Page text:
This post originally appeared on Panels, which is now Book Riot Comics
Here at Crossing the Streams, we check out those moments when characters who don’t normally interact suddenly do.
In space, no one can hear you scream unless that person is in the same green bubble you’re in, which you’ve created with your will-powered ring given to you by a race of big-headed blue men. Such was the case the only time the members of the Green Lantern Corps met the group of cinematic Xenomorphs otherwise known as Aliens.
The Green Lantern Corps are the cosmic-menace-battling heroes of the DC set. They’re a group of intergalactic cops, pulled from all corners of creation by a self-appointed group of overseers named the Guardians of the Universe. The Corps each patrol their sector of space, protecting the innocents in their area with their green rings which create anything they will into existence. These rings also protect them from from the vacuum of space. Xenomorphs, meanwhile, are a race of exoskeleton-bearing aliens who are known for their tendency to be birthed by bursting through a host’s chest, having acid for blood, and for creating hives.
Up until the late-1980s, Xenomorphs were relegated to the big screen only. They’d appeared in 1979’s Alien and 1986’s Aliens but that was it. In 1988, Dark Horse Comics got the license to tell new stories about these creatures in comics form, which they quickly did. Several Aliens comics were released over the next decade, many of them crossing over with other franchises. Then, in 2000, the Green Lanterns finally met this intergalactic menace.
A four-issue miniseries written by Ron Marz, penciled by Rick Leonadi, and inked by Mike Perkins was released. Titled Green Lantern Versus Aliens, its first issue told the tale of Hal Jordan, DC’s main Green Lantern from 1959 to 1994, meeting the Xenomorphs. This appeared to be the first time any member of the Green Lantern Corps ran into this particular kind of infestation. With his power ring, it wasn’t hard for Hal and a few other members of the Corps to easily eliminate the Xenomorph threat. Instead of wiping out the herd, Hal decided to transplant every last creature to Mogo, a living planet and the largest member of the Green Lantern Corps. Mogo would contain the threat without destroying a single living thing. It was an elegant, simple solution that worked as long as the Green Lantern Corps remained in place.
But, thanks to Hal Jordan and a force known as Parallax, the Green Lantern Corps soon fell. Every power ring held by members of the Corps stopped working. Only Hal’s former ring remained powered and it fell into the hands of Kyle Rayner, graphic artist and resident of New York City. That meant that when a group of former Green Lanterns learned that a vessel had crashed onto Mogo near the Xenomorph colony, the only person they could turn to for help was Kyle. Lead by Salaak, a former Green Lantern who’d accompanied Hal on the original mission, that’s just what they did.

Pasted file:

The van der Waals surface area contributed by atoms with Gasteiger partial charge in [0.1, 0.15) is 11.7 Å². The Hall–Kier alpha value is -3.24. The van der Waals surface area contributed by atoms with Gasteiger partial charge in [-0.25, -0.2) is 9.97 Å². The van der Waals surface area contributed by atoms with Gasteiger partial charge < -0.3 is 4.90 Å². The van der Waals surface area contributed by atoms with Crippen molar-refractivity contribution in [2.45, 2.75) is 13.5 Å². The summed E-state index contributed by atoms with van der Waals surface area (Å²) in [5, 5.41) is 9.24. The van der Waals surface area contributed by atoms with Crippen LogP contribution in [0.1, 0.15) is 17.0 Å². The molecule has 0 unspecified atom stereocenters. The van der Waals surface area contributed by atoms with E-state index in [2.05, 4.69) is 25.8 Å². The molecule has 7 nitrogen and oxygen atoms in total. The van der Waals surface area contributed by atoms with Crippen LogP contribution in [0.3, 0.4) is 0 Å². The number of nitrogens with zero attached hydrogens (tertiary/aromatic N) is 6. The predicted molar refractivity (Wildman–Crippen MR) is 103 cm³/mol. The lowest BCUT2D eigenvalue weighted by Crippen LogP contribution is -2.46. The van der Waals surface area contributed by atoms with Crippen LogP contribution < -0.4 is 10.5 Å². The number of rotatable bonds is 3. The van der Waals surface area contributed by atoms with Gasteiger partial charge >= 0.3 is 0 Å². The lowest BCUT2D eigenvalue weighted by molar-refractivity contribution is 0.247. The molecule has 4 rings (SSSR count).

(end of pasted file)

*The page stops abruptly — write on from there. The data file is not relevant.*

Kyle took the group with him and they quickly made their way to Mogo. It should have been an easy mission. All they needed to do was grab the crew members who were still alive, put up a big orbiting “Warning” sign for future spaceships, and head home. Hal Jordan had no trouble using his ring to do something similar during his first run-in with the Xenomorphs. It should have been a piece of cake.
Unfortunately, things went belly-up almost immediately. A squad of the Aliens grabbed members of Kyle’s contingent and began to drag them down to their lair. Instead of using his ring to whip up some energy tongs to grab them back or a boxing glove to punch the Aliens in the face, Kyle stupidly attempted to grab his ally with his hands, causing his ring to slip from his finger and become lost in the Xenomorph’s cavernous hive.
There was really no other way this story could have played out. The Xenomorphs, while tough and insanely frightening, are really no match for the powers of most super heroes. Green Lanterns, with their ability to create literally anything they can think of, should be able to handle this threat without a hitch. Only by de-powering a hero can this type of story take place. It also shows a hero’s true nature. It’s easy to do the right thing when you’re ridiculously overpowered in a situation. It’s much tougher when you’re fighting an uphill battle that will probably result in your death. Making Kyle loose his ring is Dramatic Storytelling 101.
Kyle pushed further into the Xenomorphs’ liar alongside the remnants of the crashed ship’s crew and the former Lanterns who were still alive. Without those people at his side, Kyle would have died several times over.
The missing power ring was finally found at the feet of the Xenomorph Queen. After a struggle and several sacrifices, Kyle regained his abilities and quickly cleaned house. While he had the choice to save the Xenomorphs as Hal had done years early, this new Green Lantern choose to mow them all down. His choice seemed to unsettle him later, but this proved he was a decidedly different kind of Lantern than the one who came before him.
For a story that is so bogged down in continuity, what with it being connected to both Hal Jordan and Kyle’s times as Green Lantern, it was a bit surprisingly that later Green Lantern stories ignored it. During the course of this series, former Green Lanterns with names like Ash, Brik, and Salaak were all killed by the Xenomorphs. However, all three turned up alive and well years later when the Corps was reformed after Hal Jordan’s return to heroism. But these things tend to happen in intercompany crossovers. Their consequences don’t stick.
The Xenomorphs would return to battle other members of the DC Universe over the years, but few of these crossovers felt as natural as this pairing. Don’t worry. We’ll get to those stories eventually. There’s plenty more where this came from.